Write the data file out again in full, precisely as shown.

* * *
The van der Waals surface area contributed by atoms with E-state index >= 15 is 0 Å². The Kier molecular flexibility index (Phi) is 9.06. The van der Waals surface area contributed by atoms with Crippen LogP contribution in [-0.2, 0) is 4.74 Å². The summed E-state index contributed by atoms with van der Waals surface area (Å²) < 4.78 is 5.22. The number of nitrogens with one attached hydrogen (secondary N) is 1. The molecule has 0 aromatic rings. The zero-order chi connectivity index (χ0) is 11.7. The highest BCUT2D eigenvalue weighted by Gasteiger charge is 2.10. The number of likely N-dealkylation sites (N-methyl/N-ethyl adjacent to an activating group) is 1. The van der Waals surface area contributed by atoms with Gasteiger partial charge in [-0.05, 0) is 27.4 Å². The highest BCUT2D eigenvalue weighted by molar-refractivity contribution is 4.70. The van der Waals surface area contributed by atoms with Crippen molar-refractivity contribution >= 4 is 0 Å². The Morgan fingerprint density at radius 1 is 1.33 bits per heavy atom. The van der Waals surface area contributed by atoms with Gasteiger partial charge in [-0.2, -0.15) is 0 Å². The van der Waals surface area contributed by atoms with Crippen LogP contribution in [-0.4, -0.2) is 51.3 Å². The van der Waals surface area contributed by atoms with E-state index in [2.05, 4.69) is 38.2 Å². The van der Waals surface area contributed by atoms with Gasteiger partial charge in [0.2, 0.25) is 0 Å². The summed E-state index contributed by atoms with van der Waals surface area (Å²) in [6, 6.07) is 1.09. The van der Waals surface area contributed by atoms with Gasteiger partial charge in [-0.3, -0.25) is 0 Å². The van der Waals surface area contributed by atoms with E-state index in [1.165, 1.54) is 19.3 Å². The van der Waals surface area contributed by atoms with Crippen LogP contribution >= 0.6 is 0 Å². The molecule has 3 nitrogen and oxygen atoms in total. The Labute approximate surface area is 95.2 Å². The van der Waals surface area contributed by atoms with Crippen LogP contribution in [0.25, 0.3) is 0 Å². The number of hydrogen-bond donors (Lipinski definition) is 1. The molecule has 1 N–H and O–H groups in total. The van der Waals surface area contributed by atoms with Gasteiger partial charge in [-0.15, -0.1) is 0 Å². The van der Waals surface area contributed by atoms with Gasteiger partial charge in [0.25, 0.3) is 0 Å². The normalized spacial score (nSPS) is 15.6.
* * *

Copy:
The van der Waals surface area contributed by atoms with E-state index >= 15 is 0 Å². The Kier molecular flexibility index (Phi) is 9.06. The van der Waals surface area contributed by atoms with Crippen LogP contribution in [-0.2, 0) is 4.74 Å². The summed E-state index contributed by atoms with van der Waals surface area (Å²) < 4.78 is 5.22. The number of nitrogens with one attached hydrogen (secondary N) is 1. The molecule has 0 aromatic rings. The zero-order chi connectivity index (χ0) is 11.7. The highest BCUT2D eigenvalue weighted by Gasteiger charge is 2.10. The number of likely N-dealkylation sites (N-methyl/N-ethyl adjacent to an activating group) is 1. The van der Waals surface area contributed by atoms with Gasteiger partial charge in [-0.05, 0) is 27.4 Å². The highest BCUT2D eigenvalue weighted by molar-refractivity contribution is 4.70. The van der Waals surface area contributed by atoms with Crippen molar-refractivity contribution >= 4 is 0 Å². The Morgan fingerprint density at radius 1 is 1.33 bits per heavy atom. The van der Waals surface area contributed by atoms with Gasteiger partial charge in [-0.2, -0.15) is 0 Å². The van der Waals surface area contributed by atoms with Crippen LogP contribution in [-0.4, -0.2) is 51.3 Å². The van der Waals surface area contributed by atoms with E-state index in [2.05, 4.69) is 38.2 Å². The van der Waals surface area contributed by atoms with Gasteiger partial charge in [0.2, 0.25) is 0 Å². The summed E-state index contributed by atoms with van der Waals surface area (Å²) in [6, 6.07) is 1.09. The van der Waals surface area contributed by atoms with Gasteiger partial charge in [-0.3, -0.25) is 0 Å². The van der Waals surface area contributed by atoms with E-state index in [1.165, 1.54) is 19.3 Å². The van der Waals surface area contributed by atoms with Crippen LogP contribution >= 0.6 is 0 Å². The molecule has 3 nitrogen and oxygen atoms in total. The Labute approximate surface area is 95.2 Å². The van der Waals surface area contributed by atoms with Crippen LogP contribution in [0.25, 0.3) is 0 Å². The number of hydrogen-bond donors (Lipinski definition) is 1. The molecule has 1 N–H and O–H groups in total. The van der Waals surface area contributed by atoms with Gasteiger partial charge in [-0.15, -0.1) is 0 Å². The van der Waals surface area contributed by atoms with Gasteiger partial charge in [0.25, 0.3) is 0 Å². The normalized spacial score (nSPS) is 15.6.